The twelve poems attributed to Taliesin are published as "Canu Taliesin" by the University of Wales Press with extensive notes and introduction by Sir Ifor Williams. The same poems are published by the Dublin Institute of Advanced Studies (DIAS) as "The Poems of Taliesin" with the introduction and notes translated into English by J. E. Caerwyn Williams. An edition of the poems in the original orthography, with accompanying verse translations into English by Meirion Pennar, is published by Llanerch Press. In the opinion of the most judicious critics the poems about Urien Rheged and his son Owein are undoubtedly genuine. They certainly contain passages of brilliance, and are far superior to many of the other compositions attributed to him, of which some rest on very questionable authority, and some are evidently Middle Age productions. Indeed, the last of the poems translated in the text bears in some MSS. the name of Ionas Athraw o Fynyw.
   The various poems recited in the Tale of Taliesin appear to have been composed at different periods, and it is not improbable that Thomas ab Einion Offeiriad collected the poems attributed to Taliesin, which were in existence before his time, and added others to form the Mabinogi, and the very numerous transformations stated in the poetry, but not given in the prose, must have been much more complete than in its present state.
   The name of Taliesin is commemorated in the Triads: -"The three Baptismal Bards of the Isle of Britain:-Merddin Emrys, Taliesin, Chief of Bards, and Merddin, son of Madoc Morvryn." -Tr. 125. This Triad is more fully explained in an extract from MS. Triads of the Round Table, given in the Iolo MSS., p. 468.: - "The Nine Impulsive Stocks of the Baptismal Bards of Britain. The three primitive baptismal bards of the Cambro-Britons: Madog, the son of Morvryn, of Caerlleon upon Usk; Taliesin, the son of Saint Henwg, of Caerlleon upon Usk; and Merddin Emrys, of Maesaleg, in Glywysyg; after whom came Saint Talhaiarn, the father of Tangwyn, Merddin, the son of Madog Morvryn, and Meugant Hen, of Caerlleon upon Usk; who were succeeded by Balchnoe, the bard of Teilo, at Llandaff; Saint Cattwg; and Cynddylan, the bard. These nine were called the Impulsive Stocks of the baptismal bards of Britain; Taliesin being their chair-president; for which reason he was designated Taliesin, Chief Bard of the West. They are likewise called the nine super-institutionists of the baptismal chair; and no institution is deemed permanent unless renewed triennially, till the end of thrice three, or nine years. The institution was also called the Chair of the Round Table, under the superior privileges of which Gildas, the prophet, and Saint Cattwg the Wise, of Lancarvan, were bards; and also Llywarch Hen, the son of Elidr Lydanwyn, Ystudvach, the bard, and Ystyphan, the bard of Teilo."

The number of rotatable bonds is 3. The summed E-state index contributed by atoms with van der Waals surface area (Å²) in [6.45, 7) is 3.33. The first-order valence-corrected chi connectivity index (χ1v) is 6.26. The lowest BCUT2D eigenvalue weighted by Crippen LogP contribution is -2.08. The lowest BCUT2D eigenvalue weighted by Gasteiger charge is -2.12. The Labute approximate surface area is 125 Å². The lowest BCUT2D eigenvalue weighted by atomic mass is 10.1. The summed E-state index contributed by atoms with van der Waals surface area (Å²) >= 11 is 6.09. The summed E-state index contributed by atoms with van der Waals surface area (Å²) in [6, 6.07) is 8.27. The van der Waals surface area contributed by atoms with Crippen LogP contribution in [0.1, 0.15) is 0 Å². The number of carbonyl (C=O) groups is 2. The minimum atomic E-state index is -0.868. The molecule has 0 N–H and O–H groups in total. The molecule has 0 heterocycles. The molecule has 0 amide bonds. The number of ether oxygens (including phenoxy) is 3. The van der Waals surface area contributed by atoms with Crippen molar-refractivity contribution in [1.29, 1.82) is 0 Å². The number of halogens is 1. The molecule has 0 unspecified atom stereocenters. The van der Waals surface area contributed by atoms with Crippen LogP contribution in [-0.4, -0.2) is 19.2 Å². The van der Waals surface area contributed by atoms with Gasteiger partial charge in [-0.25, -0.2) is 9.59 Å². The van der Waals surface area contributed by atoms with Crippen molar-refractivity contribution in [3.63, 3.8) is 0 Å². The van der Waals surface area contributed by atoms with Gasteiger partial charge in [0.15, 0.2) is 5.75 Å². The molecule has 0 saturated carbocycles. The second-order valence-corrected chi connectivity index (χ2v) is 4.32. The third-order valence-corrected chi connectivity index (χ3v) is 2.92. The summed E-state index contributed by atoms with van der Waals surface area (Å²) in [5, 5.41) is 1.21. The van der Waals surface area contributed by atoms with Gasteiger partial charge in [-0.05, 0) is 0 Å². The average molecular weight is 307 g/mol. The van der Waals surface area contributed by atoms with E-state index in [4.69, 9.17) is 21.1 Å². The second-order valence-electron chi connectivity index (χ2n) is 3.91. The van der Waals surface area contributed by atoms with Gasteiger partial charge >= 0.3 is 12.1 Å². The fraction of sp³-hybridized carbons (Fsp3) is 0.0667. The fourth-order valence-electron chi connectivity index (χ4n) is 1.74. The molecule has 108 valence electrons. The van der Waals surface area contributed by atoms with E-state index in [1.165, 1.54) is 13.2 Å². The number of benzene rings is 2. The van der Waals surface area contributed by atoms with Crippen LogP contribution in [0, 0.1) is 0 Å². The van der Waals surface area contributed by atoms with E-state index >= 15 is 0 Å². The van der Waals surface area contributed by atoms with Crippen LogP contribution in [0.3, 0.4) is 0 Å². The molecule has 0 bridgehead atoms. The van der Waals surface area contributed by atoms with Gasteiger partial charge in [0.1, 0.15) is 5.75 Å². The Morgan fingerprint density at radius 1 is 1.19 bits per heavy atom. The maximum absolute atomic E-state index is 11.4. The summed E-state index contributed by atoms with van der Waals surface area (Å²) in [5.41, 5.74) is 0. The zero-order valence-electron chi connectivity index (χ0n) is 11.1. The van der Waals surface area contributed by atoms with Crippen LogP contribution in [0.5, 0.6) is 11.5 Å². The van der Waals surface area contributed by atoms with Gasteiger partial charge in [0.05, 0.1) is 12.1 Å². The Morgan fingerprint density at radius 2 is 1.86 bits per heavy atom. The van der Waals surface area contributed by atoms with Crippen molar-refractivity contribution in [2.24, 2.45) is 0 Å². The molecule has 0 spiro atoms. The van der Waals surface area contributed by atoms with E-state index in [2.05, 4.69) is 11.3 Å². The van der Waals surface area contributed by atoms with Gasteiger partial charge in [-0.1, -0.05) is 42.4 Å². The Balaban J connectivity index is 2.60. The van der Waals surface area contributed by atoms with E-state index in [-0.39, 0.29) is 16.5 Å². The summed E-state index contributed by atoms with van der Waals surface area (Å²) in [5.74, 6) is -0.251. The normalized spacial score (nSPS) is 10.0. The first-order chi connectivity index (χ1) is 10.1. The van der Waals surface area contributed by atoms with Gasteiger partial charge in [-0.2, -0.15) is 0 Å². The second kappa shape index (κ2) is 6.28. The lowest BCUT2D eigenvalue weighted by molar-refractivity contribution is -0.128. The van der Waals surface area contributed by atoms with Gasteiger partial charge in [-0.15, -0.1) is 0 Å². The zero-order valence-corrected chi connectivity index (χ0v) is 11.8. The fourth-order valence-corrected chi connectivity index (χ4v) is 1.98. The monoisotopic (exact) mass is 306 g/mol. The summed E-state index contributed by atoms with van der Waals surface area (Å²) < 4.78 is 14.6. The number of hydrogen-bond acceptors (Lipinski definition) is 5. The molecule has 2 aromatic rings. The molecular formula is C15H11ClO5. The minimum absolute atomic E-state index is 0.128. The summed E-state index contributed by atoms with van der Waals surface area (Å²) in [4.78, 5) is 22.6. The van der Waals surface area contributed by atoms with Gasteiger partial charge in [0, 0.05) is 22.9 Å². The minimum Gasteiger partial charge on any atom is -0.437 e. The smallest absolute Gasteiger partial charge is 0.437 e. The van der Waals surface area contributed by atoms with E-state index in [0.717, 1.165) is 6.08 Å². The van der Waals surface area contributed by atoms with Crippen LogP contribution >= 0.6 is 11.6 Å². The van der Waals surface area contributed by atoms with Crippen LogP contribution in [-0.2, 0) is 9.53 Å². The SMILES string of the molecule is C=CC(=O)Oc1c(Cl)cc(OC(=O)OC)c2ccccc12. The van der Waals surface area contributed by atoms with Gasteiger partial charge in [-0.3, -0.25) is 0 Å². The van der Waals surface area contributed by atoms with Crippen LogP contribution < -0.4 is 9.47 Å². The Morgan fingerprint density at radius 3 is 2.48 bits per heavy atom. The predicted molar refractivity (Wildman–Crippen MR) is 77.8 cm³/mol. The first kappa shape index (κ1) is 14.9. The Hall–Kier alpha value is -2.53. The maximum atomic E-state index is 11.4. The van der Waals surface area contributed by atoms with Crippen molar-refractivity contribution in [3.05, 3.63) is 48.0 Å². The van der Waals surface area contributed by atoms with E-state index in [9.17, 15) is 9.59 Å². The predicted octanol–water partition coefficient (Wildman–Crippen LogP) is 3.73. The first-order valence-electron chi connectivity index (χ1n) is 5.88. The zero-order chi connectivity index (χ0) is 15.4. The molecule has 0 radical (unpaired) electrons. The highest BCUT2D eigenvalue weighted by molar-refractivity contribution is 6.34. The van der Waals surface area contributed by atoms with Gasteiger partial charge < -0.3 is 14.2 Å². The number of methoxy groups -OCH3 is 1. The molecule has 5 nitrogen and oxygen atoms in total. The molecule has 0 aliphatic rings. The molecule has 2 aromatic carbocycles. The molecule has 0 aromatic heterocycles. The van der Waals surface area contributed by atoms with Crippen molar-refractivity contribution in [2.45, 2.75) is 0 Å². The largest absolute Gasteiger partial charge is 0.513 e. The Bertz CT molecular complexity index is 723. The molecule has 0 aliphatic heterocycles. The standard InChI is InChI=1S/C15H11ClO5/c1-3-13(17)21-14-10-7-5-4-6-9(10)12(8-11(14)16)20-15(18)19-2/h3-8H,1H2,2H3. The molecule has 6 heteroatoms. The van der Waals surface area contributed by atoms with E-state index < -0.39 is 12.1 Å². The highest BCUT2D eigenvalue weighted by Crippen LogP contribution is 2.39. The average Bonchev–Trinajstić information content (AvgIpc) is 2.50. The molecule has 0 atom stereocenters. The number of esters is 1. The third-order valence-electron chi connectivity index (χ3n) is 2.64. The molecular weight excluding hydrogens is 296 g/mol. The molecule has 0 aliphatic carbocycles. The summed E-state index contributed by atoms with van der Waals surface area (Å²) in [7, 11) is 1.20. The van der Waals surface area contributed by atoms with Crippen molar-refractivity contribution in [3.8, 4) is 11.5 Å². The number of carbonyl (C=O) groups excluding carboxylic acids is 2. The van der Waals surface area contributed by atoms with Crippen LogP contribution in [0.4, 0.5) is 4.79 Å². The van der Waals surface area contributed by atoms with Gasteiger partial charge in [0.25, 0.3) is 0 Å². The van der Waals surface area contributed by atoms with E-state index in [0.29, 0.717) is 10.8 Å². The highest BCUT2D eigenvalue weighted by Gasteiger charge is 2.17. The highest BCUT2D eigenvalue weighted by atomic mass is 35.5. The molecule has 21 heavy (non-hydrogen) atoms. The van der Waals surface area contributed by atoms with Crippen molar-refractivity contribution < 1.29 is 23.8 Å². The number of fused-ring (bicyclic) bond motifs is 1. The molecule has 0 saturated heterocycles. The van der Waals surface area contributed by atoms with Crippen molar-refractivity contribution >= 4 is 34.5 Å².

Tradition has handed down a Cairn near Aberystwyth as the grave of Taliesin, the locality of which agrees with the foregoing account. "At one of the meetings of the Cambrian Archaeological Association this Cairn was visited. It contains a Cistvaen, eight feet long by two feet six wide, and about three feet deep, composed of rude slabs of stone. One of the top stones, which lies near it, measures five feet nine by three feet nine. The Cairn was opened over sixty years ago, and the cistvaen then contained some earth of a different color to that of the adjoining soil."
   In the medieval period, another Taliesin wrote, using the name as his bardic pseudonym and many poems attributed to the sixth century Taliesin are in fact the medieval Taliesin's. However, in myth the two have been subsumed into one and the attributes of both are given to the earlier Taliesin.

Some of the Poems Attributed to Taliesin

Marwnat Geraint or The Elegy for Geraint
Marwnat Owein or the Elegy for Owain
Preiddeu Annwn or The Spoils of Annwfn
Marwnad Cunedda or The Death-song of Cunedda
Urien of Yrechwydd or Urien Yrechwydd
Gweith Argoet Llwyfein or The Battle of Argoed Llwyfain
Cad Goddeu

Book of Taliesin